When Apollo 13 suffered an air-tank explosion in the middle of their historic flight to the moon, they had to stay on course and follow their orbit around the moon and then allow the gravitational force of the earth to draw them home. On the back side of the moon they lost radio contact for some time, cutting off communication with their home on earth.
In grief you often feel like Commander Jim Lovell, Jack Swigert and Fred Haise must have felt. Disconnected from all they were familiar with and as far away as any humans have ever been from home. They didn’t know how extensive the damage from the explosion was or what would happen upon reentering Earth's orbit. Grief takes you to dark places that are frightening for the ones going, but also for those who love the ones going there. Now that a year has passed since Tammy's death, let me share some of the things I’m learning from the dark side of grief’s moon.
First, God is faithful. Twelve months ago I looked down a very dark corridor, and the only things I saw were painful realities of more and greater potential losses. In those moments fear was so real, and in my grief I often had a loss of confidence in myself and even in God—which made the whole experience even more painful. Today I say I have survived what I utterly feared, and frankly it isn’t so bad. Why? Because looking this way twelve months ago, I left one very important thing out of my calculations: God. A big oversight, one might say. Yes, a very big oversight indeed. God reveals Himself to us in the present, and when we look too much to the future, we miss God and all He brings to bear upon our fearful unknown. When your future arrives He will be faithfully there, and He makes all the difference.
Second, the dark side of the moon is a lonely and barren place. The problem is we tend to focus on the words “lonely” and “barren.” No one wants to sign up for the lonely and barren. Yet it is the place God moves to reveal Himself most powerfully. Even if others tenderly care for you in your hours of grief, you may not be able to hear them. They may long to relieve your pain with great tears, but there is no guarantee their comfort will reach your wounded heart. On the dark side of the moon there’s another perspective. All of the heavens are open and blazing with glory. The Earth is blocked from view and the stars are amazing. There is much to see in the darkness of space. There is much to wonder at and be in awe of, that we would miss if we didn’t open our eyes. Traveling through grief, it’s often tempting to close your eyes and wait for it all to pass. God is in this journey. Whenever I struggled with difficult circumstances in life, Tammy would often say, "Sweetheart, God has you on a roller-coaster, throw up your hands and enjoy the ride."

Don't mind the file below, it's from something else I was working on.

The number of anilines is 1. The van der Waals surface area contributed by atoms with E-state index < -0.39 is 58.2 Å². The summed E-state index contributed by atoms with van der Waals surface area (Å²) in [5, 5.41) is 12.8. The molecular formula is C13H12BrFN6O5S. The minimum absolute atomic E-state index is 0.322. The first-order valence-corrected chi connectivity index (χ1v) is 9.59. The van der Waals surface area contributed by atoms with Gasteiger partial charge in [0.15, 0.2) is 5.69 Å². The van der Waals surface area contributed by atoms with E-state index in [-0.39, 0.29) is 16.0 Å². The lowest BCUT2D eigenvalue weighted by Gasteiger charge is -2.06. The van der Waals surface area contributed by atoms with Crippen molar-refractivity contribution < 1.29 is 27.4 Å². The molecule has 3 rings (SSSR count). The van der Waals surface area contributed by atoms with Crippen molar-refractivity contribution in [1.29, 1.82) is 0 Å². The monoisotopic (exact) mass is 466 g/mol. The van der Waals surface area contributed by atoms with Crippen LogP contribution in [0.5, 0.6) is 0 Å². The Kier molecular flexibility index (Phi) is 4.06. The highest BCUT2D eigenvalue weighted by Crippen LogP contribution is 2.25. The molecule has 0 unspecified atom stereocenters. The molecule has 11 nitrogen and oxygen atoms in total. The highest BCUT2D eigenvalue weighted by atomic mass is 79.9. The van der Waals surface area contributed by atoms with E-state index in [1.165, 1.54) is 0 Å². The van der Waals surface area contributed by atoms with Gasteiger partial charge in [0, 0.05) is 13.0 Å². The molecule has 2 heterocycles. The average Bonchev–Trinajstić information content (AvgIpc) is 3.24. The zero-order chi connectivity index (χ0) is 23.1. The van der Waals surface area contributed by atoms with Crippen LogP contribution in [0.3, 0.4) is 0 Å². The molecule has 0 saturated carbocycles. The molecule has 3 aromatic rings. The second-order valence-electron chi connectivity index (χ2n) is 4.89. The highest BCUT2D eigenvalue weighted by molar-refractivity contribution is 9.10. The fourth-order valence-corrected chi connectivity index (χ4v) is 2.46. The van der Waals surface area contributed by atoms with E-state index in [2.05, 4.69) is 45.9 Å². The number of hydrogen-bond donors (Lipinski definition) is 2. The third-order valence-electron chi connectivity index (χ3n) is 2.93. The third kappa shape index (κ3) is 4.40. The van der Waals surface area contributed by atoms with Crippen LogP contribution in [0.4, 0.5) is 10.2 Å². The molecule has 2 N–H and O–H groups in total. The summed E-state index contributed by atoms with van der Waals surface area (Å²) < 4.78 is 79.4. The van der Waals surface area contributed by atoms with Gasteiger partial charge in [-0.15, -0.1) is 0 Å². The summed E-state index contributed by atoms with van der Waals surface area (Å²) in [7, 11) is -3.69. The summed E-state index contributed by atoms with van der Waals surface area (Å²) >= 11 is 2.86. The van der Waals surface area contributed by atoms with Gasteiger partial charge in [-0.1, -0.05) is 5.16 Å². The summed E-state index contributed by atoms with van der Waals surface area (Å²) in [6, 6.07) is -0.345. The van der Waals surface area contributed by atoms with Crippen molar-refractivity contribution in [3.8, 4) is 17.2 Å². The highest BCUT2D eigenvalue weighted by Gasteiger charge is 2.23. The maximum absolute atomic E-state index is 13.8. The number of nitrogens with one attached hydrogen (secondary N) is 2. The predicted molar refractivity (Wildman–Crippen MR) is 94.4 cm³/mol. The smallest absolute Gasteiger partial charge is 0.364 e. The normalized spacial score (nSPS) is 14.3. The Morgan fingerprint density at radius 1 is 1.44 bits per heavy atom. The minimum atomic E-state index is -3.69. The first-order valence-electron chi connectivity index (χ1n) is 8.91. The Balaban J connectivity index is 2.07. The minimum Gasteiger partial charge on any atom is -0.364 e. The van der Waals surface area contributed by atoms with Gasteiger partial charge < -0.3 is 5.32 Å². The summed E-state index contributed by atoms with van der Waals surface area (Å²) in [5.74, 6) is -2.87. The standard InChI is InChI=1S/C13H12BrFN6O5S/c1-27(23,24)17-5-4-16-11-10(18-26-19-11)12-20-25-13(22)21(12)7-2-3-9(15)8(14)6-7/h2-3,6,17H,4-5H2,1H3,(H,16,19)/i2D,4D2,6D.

Third, there’s a new kind of discovery. The Apollo 13 crew’s mission was to discover the Fra Mauro Highlands. This geological formation covers a vast portion of the lunar surface and is a rich discovery. As it was, another crew at another time would have the joy of that exploration. Death ends dreams and cancels missions. One of the most devastating aspects of grief is the sense of a new normal. Plans are erased, and you find yourself limping away from your dreams in a wounded lunar module. All seems lost, and you wonder if you’ll ever find your way home—much less ever have another dream. I’ve discovered that God is in the midst of new dreams and new directions for those who suffer loss. I can’t give you an example of all He has for my life. I’m still in the limping home stage on the dark side of the moon, but one thing is clear to me: I want to dream new dreams. I’m willing to try new things. This feels healthy.
I don’t declare anything with absolute assurance when it comes to my own grief journey. What I do declare with hope and confidence is that I am not alone. My Lord Jesus Christ has faithfully followed me all the days of my life, and He is with me now. His rod and staff comfort me. Yes, even though I walk through this dark side of the moon, I need not fear, for He is with me.
I want to thank everyone who has prayed for me and my family. I have one simple request, "Please do not stop."